The Wapichan community is using drones to monitor their land and fight against illegal logging an mining.
Thanks to YouTube DIY tutorials, the Wapichan community in the south of Guyana has proven illegal logging and mining in their ancestral land.
They did it with the collaboration of Digital Democracy an NGO which empowers marginalized communities to use technology to defend their rights. They received a camera donated by GoPro and a Mission Planner open source flight software.
The drone can fly a 50km distance with its camera taking pictures every 2 minutes. It has a fixed-wing design, and a white triangle with an ironed laminated cover. The homemade drone was made using scrap objects like plastic and a drill made out of lollipop sticks.
The community monitored and mapped their land. Two and a half days after the drone was operational results were visible. The images showed illegal logging happening in the southeast of the country, where the land is supposed to be protected.
Also in the southeast of the Shulinab region, the Marundi Mountain appeared to be leaching pollution into the headwaters of the Wachipan.
The evidence helps to prove the government these illegal practices the community has been denouncing ever since titling of indigenous land began in 1977. According to local leaders only 15% of their land has been granted.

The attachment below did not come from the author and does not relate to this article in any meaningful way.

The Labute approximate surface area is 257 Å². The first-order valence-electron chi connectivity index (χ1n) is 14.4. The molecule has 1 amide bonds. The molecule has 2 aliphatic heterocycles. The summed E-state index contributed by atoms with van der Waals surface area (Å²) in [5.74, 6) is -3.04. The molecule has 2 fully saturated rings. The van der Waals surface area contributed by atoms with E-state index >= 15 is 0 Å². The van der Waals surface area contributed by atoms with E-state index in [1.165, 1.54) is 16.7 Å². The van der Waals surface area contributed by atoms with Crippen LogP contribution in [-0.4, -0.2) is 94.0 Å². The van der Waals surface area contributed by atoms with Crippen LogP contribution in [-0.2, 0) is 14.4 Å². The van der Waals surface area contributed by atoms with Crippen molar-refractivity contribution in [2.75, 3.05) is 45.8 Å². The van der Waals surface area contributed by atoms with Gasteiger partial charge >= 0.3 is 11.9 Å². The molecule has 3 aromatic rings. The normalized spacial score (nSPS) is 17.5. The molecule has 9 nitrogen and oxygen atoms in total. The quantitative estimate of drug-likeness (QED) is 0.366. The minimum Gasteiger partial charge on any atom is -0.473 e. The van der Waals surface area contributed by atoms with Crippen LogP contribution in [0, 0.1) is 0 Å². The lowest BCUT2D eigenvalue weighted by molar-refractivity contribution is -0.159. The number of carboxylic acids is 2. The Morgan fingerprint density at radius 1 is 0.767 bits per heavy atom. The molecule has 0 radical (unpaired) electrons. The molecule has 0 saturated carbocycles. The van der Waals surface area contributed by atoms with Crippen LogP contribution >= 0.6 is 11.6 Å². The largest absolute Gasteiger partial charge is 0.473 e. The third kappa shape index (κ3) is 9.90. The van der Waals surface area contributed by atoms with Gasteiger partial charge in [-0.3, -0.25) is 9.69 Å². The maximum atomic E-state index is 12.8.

Guyana has the second highest percentage of rainforest cover, which is being endangered by illegal practices. Corruption engulfing the country and government plans to open another mine in a sacred site of the Wachipan community is concerning.
In an interview with Quartz Nicholas Fredericks, the leader of the South Rupununi's Shulinab village said,“without our lands, our futures are in jeopardy.” The Wachipan is one in 9 indigenous groups in Guyana.
“This initiative is purely our initiative, our people can actually see and understand for themselves what is really happening.” With the drones they see inaccessible areas and keep a register of the violations of protected lands.
With 9000 people the tribe has been unsuccessful in receiving support from the government.
Nonetheless they've gained international recognition for their work in defending their forests. In November 2015, representatives from the tribe received the Equator Prize from the UNPD. They've also joined global campaigns in support of indigenous peoples and community land rights.
On the other hand, Digital democracy has been working with other communities in Ecuador, Mexico and Haiti.